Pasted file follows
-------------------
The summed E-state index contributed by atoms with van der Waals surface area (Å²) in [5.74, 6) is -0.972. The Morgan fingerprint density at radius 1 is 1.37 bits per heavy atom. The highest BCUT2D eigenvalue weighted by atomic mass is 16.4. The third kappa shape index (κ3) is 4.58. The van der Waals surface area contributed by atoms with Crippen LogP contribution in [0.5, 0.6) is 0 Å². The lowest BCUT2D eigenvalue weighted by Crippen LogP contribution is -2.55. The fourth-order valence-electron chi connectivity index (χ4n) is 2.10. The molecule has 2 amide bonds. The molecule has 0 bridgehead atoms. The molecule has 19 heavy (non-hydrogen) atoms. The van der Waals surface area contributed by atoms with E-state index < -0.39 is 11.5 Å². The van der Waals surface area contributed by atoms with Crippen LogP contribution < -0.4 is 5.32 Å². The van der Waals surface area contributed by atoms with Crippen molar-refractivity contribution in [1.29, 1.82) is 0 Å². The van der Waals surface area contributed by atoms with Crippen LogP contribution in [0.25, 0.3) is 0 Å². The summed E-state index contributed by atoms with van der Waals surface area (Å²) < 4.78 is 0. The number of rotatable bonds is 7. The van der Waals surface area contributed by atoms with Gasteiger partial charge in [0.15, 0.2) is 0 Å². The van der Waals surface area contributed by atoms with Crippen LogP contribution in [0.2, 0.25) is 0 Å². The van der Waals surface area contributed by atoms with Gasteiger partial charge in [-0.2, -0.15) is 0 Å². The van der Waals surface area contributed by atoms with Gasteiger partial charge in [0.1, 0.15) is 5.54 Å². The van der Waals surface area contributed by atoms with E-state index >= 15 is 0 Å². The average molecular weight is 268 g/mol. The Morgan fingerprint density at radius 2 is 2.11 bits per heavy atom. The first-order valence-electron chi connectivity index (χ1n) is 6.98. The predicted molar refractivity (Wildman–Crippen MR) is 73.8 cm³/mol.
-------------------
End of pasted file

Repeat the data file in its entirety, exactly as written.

The summed E-state index contributed by atoms with van der Waals surface area (Å²) in [5.74, 6) is -0.972. The Morgan fingerprint density at radius 1 is 1.37 bits per heavy atom. The highest BCUT2D eigenvalue weighted by atomic mass is 16.4. The third kappa shape index (κ3) is 4.58. The van der Waals surface area contributed by atoms with Crippen LogP contribution in [0.5, 0.6) is 0 Å². The lowest BCUT2D eigenvalue weighted by Crippen LogP contribution is -2.55. The fourth-order valence-electron chi connectivity index (χ4n) is 2.10. The molecule has 2 amide bonds. The molecule has 0 bridgehead atoms. The molecule has 19 heavy (non-hydrogen) atoms. The van der Waals surface area contributed by atoms with E-state index < -0.39 is 11.5 Å². The van der Waals surface area contributed by atoms with Crippen LogP contribution < -0.4 is 5.32 Å². The van der Waals surface area contributed by atoms with Crippen molar-refractivity contribution in [1.29, 1.82) is 0 Å². The van der Waals surface area contributed by atoms with Crippen LogP contribution in [0.25, 0.3) is 0 Å². The summed E-state index contributed by atoms with van der Waals surface area (Å²) < 4.78 is 0. The number of rotatable bonds is 7. The van der Waals surface area contributed by atoms with Gasteiger partial charge in [0.15, 0.2) is 0 Å². The van der Waals surface area contributed by atoms with Crippen LogP contribution in [0.2, 0.25) is 0 Å². The van der Waals surface area contributed by atoms with Gasteiger partial charge in [-0.2, -0.15) is 0 Å². The van der Waals surface area contributed by atoms with Gasteiger partial charge in [0.1, 0.15) is 5.54 Å². The van der Waals surface area contributed by atoms with E-state index >= 15 is 0 Å². The average molecular weight is 268 g/mol. The Morgan fingerprint density at radius 2 is 2.11 bits per heavy atom. The first-order valence-electron chi connectivity index (χ1n) is 6.98. The predicted molar refractivity (Wildman–Crippen MR) is 73.8 cm³/mol.